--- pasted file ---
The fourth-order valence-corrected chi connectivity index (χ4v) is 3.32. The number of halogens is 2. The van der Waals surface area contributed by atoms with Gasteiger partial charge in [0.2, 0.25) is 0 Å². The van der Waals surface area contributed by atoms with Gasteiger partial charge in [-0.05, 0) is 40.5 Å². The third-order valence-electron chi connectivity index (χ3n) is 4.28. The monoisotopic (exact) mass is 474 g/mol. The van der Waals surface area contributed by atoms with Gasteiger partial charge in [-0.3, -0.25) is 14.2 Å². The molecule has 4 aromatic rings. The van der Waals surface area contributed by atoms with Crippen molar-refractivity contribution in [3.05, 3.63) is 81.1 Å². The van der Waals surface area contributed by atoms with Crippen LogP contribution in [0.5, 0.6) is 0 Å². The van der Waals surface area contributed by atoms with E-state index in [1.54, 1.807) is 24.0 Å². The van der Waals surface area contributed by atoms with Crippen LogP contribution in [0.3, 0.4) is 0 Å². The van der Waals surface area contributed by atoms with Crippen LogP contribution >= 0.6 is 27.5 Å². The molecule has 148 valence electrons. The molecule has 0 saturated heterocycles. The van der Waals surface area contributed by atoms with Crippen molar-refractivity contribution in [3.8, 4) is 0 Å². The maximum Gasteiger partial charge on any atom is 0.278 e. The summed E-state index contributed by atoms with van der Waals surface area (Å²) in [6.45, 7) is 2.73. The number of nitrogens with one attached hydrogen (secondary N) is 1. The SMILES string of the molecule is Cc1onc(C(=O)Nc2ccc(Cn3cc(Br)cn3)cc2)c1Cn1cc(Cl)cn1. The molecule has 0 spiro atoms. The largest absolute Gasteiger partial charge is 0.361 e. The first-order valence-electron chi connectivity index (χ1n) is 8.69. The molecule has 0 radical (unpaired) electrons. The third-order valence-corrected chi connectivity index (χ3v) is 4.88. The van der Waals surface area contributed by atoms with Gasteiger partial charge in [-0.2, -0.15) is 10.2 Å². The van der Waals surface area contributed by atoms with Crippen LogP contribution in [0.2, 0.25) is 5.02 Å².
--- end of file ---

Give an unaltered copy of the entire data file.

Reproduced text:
The fourth-order valence-corrected chi connectivity index (χ4v) is 3.32. The number of halogens is 2. The van der Waals surface area contributed by atoms with Gasteiger partial charge in [0.2, 0.25) is 0 Å². The van der Waals surface area contributed by atoms with Gasteiger partial charge in [-0.05, 0) is 40.5 Å². The third-order valence-electron chi connectivity index (χ3n) is 4.28. The monoisotopic (exact) mass is 474 g/mol. The van der Waals surface area contributed by atoms with Gasteiger partial charge in [-0.3, -0.25) is 14.2 Å². The molecule has 4 aromatic rings. The van der Waals surface area contributed by atoms with Crippen molar-refractivity contribution in [3.05, 3.63) is 81.1 Å². The van der Waals surface area contributed by atoms with Crippen LogP contribution in [0.5, 0.6) is 0 Å². The van der Waals surface area contributed by atoms with E-state index in [1.54, 1.807) is 24.0 Å². The van der Waals surface area contributed by atoms with Crippen LogP contribution in [0.3, 0.4) is 0 Å². The van der Waals surface area contributed by atoms with Crippen LogP contribution >= 0.6 is 27.5 Å². The molecule has 148 valence electrons. The molecule has 0 saturated heterocycles. The van der Waals surface area contributed by atoms with Crippen molar-refractivity contribution in [3.8, 4) is 0 Å². The maximum Gasteiger partial charge on any atom is 0.278 e. The summed E-state index contributed by atoms with van der Waals surface area (Å²) in [6.45, 7) is 2.73. The number of nitrogens with one attached hydrogen (secondary N) is 1. The SMILES string of the molecule is Cc1onc(C(=O)Nc2ccc(Cn3cc(Br)cn3)cc2)c1Cn1cc(Cl)cn1. The molecule has 0 spiro atoms. The largest absolute Gasteiger partial charge is 0.361 e. The first-order valence-electron chi connectivity index (χ1n) is 8.69. The molecule has 0 radical (unpaired) electrons. The third-order valence-corrected chi connectivity index (χ3v) is 4.88. The van der Waals surface area contributed by atoms with Gasteiger partial charge in [-0.2, -0.15) is 10.2 Å². The van der Waals surface area contributed by atoms with Crippen LogP contribution in [0.2, 0.25) is 5.02 Å².